We have not been mistaken about the smooth working of the whole organization at the front and extending over a gigantic area in the rear. Neither have we been mistaken about the German homeland.

We have, however, been mistaken about one thing. We had no idea how gigantic the preparations of this enemy were against Germany and Europe and how immeasurably great was the danger, how by the skin of our teeth we have escaped the destruction not only of Germany but also of Europe.

That I can say now. I say it only today because I can say that this enemy is already broken and will never rise again.

Her power had been assembled against Europe, of which unfortunately most had no idea and many even today have no idea. This would have been a second storm of Ghengis Khan. That this danger was averted we owe in the first place to the bravery, endurance and sacrifice of the German soldiers and also the sacrifice of those who marched with us.

For the first time something like a European awakening passed through this continent. In the north, Finland is fighting, a true nation of heroes, for in her wide spaces she relies on her own strength, her bravery and tenacity.

In the south, Rumania is fighting. It has recuperated with astonishing speed from one of the most difficult crises that may befall a country and the people are led by a man at once brave and quick at making decisions.

This embraces the whole width of this battlefield from the Arctic Ocean to the Black Sea. Our German soldiers are now fighting in these areas and with them in their ranks Finns, Italians, Hungarians, Rumanians, Slovaks, Croats and Spaniards are now going into battle. Belgians, Netherlanders, Danes, Norwegians and even Frenchmen have joined.

The progress of this unparalleled event is known to you in outline. Of the three German Army groups, one had the task to break open the center and to open up the way to the right and the left. Two flanking groups had the task, one to advance against Leningrad and the other to occupy the Ukraine. These first tasks have been substantially achieved.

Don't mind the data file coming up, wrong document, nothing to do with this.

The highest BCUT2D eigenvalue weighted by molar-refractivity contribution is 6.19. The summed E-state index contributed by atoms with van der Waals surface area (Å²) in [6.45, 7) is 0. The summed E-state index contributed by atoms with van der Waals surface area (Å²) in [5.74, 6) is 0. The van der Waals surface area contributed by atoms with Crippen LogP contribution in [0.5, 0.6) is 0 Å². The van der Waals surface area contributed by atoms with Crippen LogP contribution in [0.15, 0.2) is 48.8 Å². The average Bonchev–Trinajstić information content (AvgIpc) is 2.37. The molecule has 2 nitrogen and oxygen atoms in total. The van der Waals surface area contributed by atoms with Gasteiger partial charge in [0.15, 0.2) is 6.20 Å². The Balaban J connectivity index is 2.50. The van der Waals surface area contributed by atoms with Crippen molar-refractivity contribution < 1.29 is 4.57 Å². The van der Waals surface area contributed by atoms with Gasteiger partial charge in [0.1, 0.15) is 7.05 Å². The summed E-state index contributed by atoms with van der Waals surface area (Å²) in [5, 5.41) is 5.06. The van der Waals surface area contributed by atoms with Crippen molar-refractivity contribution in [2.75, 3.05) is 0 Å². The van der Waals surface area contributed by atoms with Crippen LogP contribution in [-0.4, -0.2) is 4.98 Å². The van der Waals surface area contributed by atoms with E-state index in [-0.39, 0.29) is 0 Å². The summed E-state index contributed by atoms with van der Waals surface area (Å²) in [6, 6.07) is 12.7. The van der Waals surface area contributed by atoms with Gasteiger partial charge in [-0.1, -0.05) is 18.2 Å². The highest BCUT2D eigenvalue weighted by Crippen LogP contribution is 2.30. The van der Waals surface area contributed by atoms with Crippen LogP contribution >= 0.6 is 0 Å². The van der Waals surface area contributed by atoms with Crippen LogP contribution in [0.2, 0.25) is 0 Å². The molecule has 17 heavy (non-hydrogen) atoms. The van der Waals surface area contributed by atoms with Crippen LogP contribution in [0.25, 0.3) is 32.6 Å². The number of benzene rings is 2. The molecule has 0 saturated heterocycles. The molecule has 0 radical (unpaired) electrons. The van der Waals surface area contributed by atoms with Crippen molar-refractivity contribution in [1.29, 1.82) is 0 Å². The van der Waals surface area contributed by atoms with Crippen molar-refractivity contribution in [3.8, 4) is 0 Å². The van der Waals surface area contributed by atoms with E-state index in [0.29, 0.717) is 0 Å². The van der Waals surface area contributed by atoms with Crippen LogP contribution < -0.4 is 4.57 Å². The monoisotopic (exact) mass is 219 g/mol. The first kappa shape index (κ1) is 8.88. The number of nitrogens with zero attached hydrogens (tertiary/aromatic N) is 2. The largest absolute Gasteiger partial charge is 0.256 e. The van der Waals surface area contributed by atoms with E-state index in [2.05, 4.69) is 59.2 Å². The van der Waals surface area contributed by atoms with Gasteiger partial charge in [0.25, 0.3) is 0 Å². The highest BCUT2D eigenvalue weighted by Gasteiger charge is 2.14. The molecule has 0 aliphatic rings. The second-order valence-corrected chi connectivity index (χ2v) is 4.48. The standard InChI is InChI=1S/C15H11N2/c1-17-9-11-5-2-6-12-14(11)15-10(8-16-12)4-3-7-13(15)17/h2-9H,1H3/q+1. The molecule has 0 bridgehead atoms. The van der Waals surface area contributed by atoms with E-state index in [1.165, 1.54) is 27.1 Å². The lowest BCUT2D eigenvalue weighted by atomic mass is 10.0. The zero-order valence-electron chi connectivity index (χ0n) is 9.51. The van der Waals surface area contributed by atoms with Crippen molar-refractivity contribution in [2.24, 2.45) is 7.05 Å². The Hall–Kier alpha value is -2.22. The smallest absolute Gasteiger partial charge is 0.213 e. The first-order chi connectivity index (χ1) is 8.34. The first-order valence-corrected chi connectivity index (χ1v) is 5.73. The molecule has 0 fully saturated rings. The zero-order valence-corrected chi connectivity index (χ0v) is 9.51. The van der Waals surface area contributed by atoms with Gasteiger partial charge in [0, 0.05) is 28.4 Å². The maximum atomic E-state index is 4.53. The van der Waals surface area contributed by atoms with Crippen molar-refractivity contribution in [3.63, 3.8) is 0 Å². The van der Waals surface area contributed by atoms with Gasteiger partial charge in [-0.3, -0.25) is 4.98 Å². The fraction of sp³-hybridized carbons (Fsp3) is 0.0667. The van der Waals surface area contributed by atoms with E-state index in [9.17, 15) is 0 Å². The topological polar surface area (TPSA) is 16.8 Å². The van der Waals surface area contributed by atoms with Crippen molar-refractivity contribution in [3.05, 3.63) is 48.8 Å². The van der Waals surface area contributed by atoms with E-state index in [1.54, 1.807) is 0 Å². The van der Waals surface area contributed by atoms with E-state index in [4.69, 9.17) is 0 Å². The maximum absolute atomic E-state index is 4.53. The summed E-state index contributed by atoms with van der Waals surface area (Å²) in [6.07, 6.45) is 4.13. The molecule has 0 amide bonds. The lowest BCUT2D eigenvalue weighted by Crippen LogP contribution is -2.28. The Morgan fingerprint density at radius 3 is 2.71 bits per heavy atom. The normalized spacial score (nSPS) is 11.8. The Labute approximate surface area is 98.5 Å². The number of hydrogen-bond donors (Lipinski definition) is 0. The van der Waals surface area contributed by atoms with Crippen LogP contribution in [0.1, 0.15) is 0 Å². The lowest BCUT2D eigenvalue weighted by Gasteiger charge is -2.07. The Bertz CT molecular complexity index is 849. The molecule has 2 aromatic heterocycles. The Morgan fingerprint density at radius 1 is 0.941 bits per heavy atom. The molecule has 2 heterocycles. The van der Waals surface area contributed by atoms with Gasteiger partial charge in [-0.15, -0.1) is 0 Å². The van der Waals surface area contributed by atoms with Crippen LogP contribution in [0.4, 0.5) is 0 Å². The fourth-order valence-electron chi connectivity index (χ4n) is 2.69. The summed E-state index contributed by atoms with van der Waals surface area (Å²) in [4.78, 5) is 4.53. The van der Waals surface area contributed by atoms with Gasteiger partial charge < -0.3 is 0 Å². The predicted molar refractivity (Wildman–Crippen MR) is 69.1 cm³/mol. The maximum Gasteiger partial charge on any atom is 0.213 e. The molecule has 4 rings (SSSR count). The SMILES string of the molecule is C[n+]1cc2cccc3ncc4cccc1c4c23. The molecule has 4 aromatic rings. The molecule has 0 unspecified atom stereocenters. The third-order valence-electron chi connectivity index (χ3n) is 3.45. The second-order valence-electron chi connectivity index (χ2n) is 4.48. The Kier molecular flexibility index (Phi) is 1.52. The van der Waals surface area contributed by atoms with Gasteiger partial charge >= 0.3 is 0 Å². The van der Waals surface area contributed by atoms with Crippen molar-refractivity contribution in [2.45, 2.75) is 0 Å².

During this time of great historical fighting the enemy is asking, "Why is nothing happening?" But something had always been happening. But because something was happening we could not talk.

If I were the British Prime Minister today, I would probably keep talking in the circumstances because there is nothing happening there and that is the difference. We could not, not because we did not pay homage to the everlasting achievements of our soldiers, but because we could not give any information to the enemy in advance of situations of which he, with his miserable news service, became aware only days or even weeks later.

A German High Command communiqué is the report of truth even if some stupid British newspaper lout declares it must first be confirmed. German High Command communiqués have been thoroughly confirmed. We have defeated the Poles and not the Poles us, although the British press has been saying the opposite. There also is no doubt that we are in Norway, and not the British.

Nor is there any doubt we were successful in the Netherlands and Belgium and not the English. There is also no doubt that Germany has conquered France and that we are in Greece and not the English or the New Zealanders. Nor are they in Crete but we are there. Thus the German High Command spoke the truth.

It is not different in the East. According to the British version we have for three months suffered one defeat after another, yet we are 1,000 kilometers beyond our frontier. We are east of Smolensk, we are before Leningrad and are on the Black Sea. We are before the Crimea and the Russians are not on the Rhine.

If, therefore, the Russians have been continuously victorious they did not make use of their victories. Indeed, after every victory they marched back 100 or 200 kilometers, evidently to lure us deep into the area.

The magnitude of this battle is shown by the following figures. There are many among you who have experienced the World War and they know what it means to take prisoners and to advance hundreds of kilometers.

The number of prisoners has now risen to roughly 2,500,000 Russians. The number of captured or destroyed guns in our hands is, in round figures, 22,000. The number of captured or destroyed tanks in our hands amounts to over 18,000. The number of destroyed and shot-down planes is over 14,500.